Power to Win
Read more about how one of TVA's greatest achievements — Fontana Dam — came to be built 75 years ago ... and how it powered the industries that would help end World War II.
While President Roosevelt intended for TVA to improve the quality of life of individuals in the Tennessee Valley via flood control, navigation and affordable electricity, the TVA Act also mandated TVA to provide for the national defense. In fact, TVA contributed greatly to national defense during World War II.
The United States’ entry into World War II in December 1941 created an immediate and vital need for electricity to power factories that made wartime goods, such as aluminum for warplanes. The National Defense Council called on TVA to build hydroelectric dams quickly to help win the war.
TVA moved swiftly to support war industries by engaging in one of the nation’s largest-ever construction programs. At the program’s peak early in 1942, 28,000 TVA workers were building 12 hydroelectric dams and a large steam plant. When the war ended in 1945, TVA’s generating capacity exceeded 2.5 million kilowatts, which was three times the region’s total power supply when TVA began in 1933.
Fontana Dam, celebrating its 75th year of operations in 2020, stands out as one of these emergency power projects. In a Chattanooga Times article dated December 19, 1941, Fontana is described as the “greatest construction project ever undertaken in the United States.” With a projected 2.8 million cubic yards of concrete, Fontana would be the fourth largest all-concrete dam in the country and TVA’s largest at the time — “larger than the Panama Canal or Boulder Dam” was TVA’s description of the project. Construction began on January 1, 1942, and less than three years after project authorization, Fontana was completed. Its crews consistently broke records; the most famous was setting a national record of placing 11,419 cubic yards of concrete in 24 hours (a volume equivalent to more than 2.3 million gallons of milk).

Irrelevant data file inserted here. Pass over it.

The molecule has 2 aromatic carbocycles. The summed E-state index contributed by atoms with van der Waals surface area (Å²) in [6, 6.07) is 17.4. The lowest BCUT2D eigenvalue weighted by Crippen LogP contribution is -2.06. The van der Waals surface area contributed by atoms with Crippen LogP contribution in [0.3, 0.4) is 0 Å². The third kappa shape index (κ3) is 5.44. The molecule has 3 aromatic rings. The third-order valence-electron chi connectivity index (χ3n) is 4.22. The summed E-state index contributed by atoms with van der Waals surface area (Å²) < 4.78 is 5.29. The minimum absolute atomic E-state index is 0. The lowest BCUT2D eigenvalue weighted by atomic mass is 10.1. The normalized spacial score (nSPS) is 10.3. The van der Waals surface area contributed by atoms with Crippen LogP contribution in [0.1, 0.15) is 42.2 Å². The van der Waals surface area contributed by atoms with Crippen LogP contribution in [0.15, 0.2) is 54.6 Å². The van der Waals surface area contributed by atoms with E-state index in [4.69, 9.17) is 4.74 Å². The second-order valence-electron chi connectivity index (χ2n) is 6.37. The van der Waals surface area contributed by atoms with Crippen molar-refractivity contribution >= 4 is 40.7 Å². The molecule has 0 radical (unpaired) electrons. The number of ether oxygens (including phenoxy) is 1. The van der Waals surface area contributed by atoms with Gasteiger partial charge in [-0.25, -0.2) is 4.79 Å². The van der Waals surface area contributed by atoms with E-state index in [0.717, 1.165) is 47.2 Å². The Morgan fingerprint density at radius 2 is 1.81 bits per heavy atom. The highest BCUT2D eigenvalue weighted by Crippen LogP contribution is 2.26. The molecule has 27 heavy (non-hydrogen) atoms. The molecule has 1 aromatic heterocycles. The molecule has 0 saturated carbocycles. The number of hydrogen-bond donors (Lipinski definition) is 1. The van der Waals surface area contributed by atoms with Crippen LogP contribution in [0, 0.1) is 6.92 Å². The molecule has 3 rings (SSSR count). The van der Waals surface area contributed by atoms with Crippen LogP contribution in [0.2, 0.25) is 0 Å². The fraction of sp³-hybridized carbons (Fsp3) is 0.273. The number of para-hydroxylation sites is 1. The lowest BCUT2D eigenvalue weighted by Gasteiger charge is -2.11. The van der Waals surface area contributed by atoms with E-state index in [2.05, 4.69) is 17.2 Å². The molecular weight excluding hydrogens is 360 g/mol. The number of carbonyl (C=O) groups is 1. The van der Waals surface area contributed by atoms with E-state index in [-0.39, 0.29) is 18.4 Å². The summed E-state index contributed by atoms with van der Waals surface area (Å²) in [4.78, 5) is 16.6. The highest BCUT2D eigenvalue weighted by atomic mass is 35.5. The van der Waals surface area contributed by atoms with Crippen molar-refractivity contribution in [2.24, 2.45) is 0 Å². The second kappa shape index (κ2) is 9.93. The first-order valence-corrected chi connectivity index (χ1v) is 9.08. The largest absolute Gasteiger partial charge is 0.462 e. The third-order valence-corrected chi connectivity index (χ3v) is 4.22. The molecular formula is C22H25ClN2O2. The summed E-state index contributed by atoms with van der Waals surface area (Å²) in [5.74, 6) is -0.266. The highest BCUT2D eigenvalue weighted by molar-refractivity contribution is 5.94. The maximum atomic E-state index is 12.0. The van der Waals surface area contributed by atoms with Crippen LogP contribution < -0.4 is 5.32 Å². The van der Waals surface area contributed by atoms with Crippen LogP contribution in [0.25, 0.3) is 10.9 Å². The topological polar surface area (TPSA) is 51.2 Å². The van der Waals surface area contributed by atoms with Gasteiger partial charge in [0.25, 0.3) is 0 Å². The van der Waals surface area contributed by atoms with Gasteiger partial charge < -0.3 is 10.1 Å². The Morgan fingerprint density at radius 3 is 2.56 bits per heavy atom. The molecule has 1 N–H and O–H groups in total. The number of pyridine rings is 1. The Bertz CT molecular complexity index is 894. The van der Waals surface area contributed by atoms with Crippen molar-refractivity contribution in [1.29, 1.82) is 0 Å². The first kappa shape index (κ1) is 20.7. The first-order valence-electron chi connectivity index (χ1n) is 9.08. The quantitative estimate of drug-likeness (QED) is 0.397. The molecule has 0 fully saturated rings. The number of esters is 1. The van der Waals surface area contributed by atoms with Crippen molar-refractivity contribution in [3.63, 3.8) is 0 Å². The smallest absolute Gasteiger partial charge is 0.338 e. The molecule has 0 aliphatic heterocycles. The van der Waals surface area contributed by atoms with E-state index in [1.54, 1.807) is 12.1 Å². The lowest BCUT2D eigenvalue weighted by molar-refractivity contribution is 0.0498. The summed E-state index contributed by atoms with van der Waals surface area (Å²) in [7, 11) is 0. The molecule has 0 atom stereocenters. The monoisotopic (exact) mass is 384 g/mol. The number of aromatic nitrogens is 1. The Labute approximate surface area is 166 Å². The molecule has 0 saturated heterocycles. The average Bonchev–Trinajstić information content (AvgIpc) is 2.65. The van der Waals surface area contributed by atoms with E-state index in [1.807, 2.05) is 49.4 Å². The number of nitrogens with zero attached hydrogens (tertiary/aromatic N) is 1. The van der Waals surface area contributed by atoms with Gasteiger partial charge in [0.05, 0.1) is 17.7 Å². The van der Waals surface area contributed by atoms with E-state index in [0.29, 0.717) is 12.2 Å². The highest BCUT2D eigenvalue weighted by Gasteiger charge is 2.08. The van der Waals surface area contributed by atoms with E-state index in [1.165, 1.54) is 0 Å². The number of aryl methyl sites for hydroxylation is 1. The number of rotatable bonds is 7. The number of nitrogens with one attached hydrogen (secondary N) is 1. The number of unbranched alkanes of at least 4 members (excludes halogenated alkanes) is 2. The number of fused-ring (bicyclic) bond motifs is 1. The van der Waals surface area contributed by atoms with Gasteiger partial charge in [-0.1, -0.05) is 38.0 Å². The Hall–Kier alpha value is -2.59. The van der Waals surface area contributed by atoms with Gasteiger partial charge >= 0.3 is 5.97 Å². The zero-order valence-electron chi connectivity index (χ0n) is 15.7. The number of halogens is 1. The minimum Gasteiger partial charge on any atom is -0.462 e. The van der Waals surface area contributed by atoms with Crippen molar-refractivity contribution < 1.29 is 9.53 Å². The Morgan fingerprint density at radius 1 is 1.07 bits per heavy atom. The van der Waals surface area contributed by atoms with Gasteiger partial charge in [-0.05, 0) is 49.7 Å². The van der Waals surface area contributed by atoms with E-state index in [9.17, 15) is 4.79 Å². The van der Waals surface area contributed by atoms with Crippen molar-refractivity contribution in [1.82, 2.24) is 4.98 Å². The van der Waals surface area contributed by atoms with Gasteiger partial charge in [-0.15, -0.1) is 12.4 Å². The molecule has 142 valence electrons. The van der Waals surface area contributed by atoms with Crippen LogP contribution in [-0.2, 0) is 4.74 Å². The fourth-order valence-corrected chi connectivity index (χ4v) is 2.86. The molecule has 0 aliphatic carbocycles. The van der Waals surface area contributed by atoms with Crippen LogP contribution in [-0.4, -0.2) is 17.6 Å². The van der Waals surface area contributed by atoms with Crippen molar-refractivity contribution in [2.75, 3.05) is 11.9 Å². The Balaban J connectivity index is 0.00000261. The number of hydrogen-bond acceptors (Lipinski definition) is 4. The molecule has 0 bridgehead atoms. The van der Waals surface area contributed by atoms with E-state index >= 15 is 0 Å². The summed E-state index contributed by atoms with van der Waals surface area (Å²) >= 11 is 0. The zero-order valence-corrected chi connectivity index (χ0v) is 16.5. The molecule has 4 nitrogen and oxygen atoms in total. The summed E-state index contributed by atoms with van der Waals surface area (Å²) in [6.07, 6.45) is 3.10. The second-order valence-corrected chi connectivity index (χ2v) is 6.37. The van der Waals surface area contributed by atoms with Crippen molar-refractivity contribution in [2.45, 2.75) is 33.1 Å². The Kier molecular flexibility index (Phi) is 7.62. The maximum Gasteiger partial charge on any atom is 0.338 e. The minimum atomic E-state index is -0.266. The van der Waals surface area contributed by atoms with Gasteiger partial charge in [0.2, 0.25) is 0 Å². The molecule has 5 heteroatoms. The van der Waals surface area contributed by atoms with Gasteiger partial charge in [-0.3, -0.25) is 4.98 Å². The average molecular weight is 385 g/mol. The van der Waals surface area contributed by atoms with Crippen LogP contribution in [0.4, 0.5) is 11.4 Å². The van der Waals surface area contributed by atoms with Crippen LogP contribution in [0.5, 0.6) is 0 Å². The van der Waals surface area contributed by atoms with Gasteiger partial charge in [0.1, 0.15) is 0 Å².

Construction of Fontana required an exceptional organizational effort. Because the site was located in the remote mountains of western North Carolina 28 miles west of Bryson City, a railroad had to be built to transport supplies. Some joked that Fontana was the “town TVA took away from the bears.” Dormitories, houses, trailers and tents for the workers and their families were erected in the wilderness almost overnight. A hospital, library, post office, and schools were established where none had been before.
The 5,000 or so men and women who assembled at Fontana in 1942 worked in three shifts, around-the-clock, seven days a week. Because of the accelerated schedule, construction time was slashed to almost half of what it would have been in peacetime. Military marches and big band music were piped over a PA system to the camp, which featured a softball field, cafeteria, and pool halls. Mary Jane Stauffer, a member of the accounting department elaborated on life at Fontana to a Knoxville News-Sentinel reporter: “Most of us like it. We have movies four times a week, basketball games, roller skating, . . .” While the camp provided a sense of community, completion of the dam remained the number one priority. In fact, many signs reminded workers of their patriotic duty to remain on the job.
There was no celebration at the dam’s completion. Project manager, Fred C. Schlemmer, noted that “it was almost as if it had been part of the day’s work.” Power generation began on January 20, 1945, and by August the war that had been the impetus for Fontana was over. The country returned to peacetime activities, and the electricity used to power wartime industries now went to serve the development of the region. Tourists flocked to see the magnificent dam, and the remote town was turned into a resort.
Fontana still stands as one of TVA’s greatest achievements. The men and women of TVA who built Fontana helped bring World War II to a swift and decisive end, thereby saving untold lives. Moreover, they helped TVA create a freer, safer world and a more prosperous Valley by unleashing a power beyond electricity — the power of human progress.